I asked him why Dubai was going through this world-busting surge. One might have expected the straightforward business answer, which goes something like this: Dubai, unlike other parts of the Gulf, has little of its own oil or gas. A great deal of Arab money, invested in the US, came back from there after 9/11 and needed an outlet. The fact that oil is now pushing $70 a barrel means that the Gulf is awash with liquidity. There is clearly a role for a strategic financial centre in the Middle East: Beirut played it once, Dubai could do so now. Money has been draining out of Iran for years and Dubai, just across the Gulf, has always been a traditional place for Iranians to put their money to work. Mohammed Noor Taleb, a 75-year-old textile trader I spoke to in the souk, who had lived with his mother as a child in a tent made of palm leaves and now owned a business in Indian cottons turning over $5.2m a year, told me an old Dubai joke. A young boy is asked by his father “What is two add two?” “Am I buying or am I selling?” the boy says. Commerce is in the blood.
But Mustafa’s reply came from another place entirely, evidence of the extraordinary hybridisation of cultures that is going on here: traditionalist, modernist, Arabist, internationalist, market-based, bowing to authority. For Mustafa, it all stems from the Emir of Dubai himself, Sheikh Mohammed bin Rashid al-Maktoum. Mohammed only became Emir on January 4, when his elder brother Sheikh Maktoum bin Rashid al-Maktoum, died after a long illness. But Mohammed has had his hand on the tiller for years. “Sheikh Mohammed has had a vision,” Mustafa said, “which is that Dubai should become a fully developed city, with the best life of any city that has ever been created. The whole city is growing as a single organism. We have planned this, very carefully, he is a leader who has bestowed a great vision on us, so that in time Dubai is going to become the first ever Arab modern metropolis.” Was this really about an Arabist dream of perfection? “No, this is not Arab nationalism. But what Dubai is trying to do is set an example of how Arabs should be represented. After 9/11, Arabs suffered from a lot of bad publicity. Dubai is trying to come back with the right kind of publicity. It will be a fully modern state. It will be setting the standards. It will be a place that people will look up to.”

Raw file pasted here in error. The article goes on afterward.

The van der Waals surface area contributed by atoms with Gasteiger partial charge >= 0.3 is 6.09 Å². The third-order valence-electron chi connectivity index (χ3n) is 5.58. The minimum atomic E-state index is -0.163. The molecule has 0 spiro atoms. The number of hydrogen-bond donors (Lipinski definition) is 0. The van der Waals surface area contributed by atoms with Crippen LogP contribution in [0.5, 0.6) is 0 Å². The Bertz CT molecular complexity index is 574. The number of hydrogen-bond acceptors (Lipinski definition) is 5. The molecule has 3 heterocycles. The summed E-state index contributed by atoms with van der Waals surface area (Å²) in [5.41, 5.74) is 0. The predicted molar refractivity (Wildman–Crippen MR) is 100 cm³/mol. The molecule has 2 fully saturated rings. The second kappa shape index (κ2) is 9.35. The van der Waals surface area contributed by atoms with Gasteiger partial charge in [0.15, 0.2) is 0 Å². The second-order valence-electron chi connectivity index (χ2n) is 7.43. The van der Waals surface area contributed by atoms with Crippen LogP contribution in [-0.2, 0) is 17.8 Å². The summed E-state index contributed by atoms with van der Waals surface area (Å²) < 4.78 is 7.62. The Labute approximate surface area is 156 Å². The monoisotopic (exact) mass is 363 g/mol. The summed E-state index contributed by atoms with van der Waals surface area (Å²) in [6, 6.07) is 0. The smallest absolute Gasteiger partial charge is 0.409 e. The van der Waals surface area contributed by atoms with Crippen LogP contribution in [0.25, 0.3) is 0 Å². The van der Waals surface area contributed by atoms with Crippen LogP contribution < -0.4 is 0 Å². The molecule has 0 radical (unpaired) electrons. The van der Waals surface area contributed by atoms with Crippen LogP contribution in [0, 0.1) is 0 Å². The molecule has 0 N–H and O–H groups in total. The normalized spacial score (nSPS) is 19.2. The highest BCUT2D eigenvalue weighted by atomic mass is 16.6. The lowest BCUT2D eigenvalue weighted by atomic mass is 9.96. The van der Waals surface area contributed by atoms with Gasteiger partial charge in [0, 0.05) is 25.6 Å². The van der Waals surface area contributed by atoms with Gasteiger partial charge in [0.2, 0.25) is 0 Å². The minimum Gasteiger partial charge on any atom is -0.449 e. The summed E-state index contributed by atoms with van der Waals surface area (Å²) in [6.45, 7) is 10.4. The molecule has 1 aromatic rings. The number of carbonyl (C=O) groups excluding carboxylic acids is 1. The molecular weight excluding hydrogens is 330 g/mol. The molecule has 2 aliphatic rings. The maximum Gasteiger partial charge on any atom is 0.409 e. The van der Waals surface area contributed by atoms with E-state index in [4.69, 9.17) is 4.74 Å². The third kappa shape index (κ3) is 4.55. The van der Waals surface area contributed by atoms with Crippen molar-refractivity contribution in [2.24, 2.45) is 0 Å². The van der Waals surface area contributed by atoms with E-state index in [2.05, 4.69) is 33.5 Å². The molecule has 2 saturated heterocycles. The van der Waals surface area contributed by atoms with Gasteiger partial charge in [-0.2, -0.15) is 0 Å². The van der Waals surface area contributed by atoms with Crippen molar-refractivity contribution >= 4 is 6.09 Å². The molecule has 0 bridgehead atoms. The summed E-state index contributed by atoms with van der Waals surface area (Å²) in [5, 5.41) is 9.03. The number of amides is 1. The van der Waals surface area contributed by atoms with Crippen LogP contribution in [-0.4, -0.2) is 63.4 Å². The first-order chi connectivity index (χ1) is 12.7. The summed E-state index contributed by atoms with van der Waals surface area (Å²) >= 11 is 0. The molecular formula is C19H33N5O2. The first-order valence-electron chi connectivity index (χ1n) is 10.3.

You might have to take that with a few bucketloads of salt. There is no hint of democracy in Dubai. There is a consultative council whose members are nominated by the ruling family. A group of five old Arab families control the entire emirate. The working and living conditions of the construction labourers and the domestic servants from south Asia are notoriously bad. Thirty-nine building workers died on sites last year, 22 of them simply by falling, as provision of slings and ropes is inadequate. The Dubai press is full of stories criticising companies for late payment, no payment, the confiscation of passports, imposition of penalties for minor infringements, the manoeuvrings of loan sharks and all the other expectable abuses of a poorly regulated employment system. The property laws are explicitly racist: no non-UAE national can own land outside the designated free zones. No foreign company can operate in the country without paying a UAE “sponsor” to be their local representative. No one except UAE nationals can get one of the plum jobs in a government department. Education and healthcare are free for all UAE nationals but no one else. The local press will never be seen to criticise the government and when, for example, I tried to interview the director of strategic planning in the offices of Dubai municipality, I was told I could only do so “if we have checked you out first and seen that what you will write will be favourable”. Not much hybridisation there.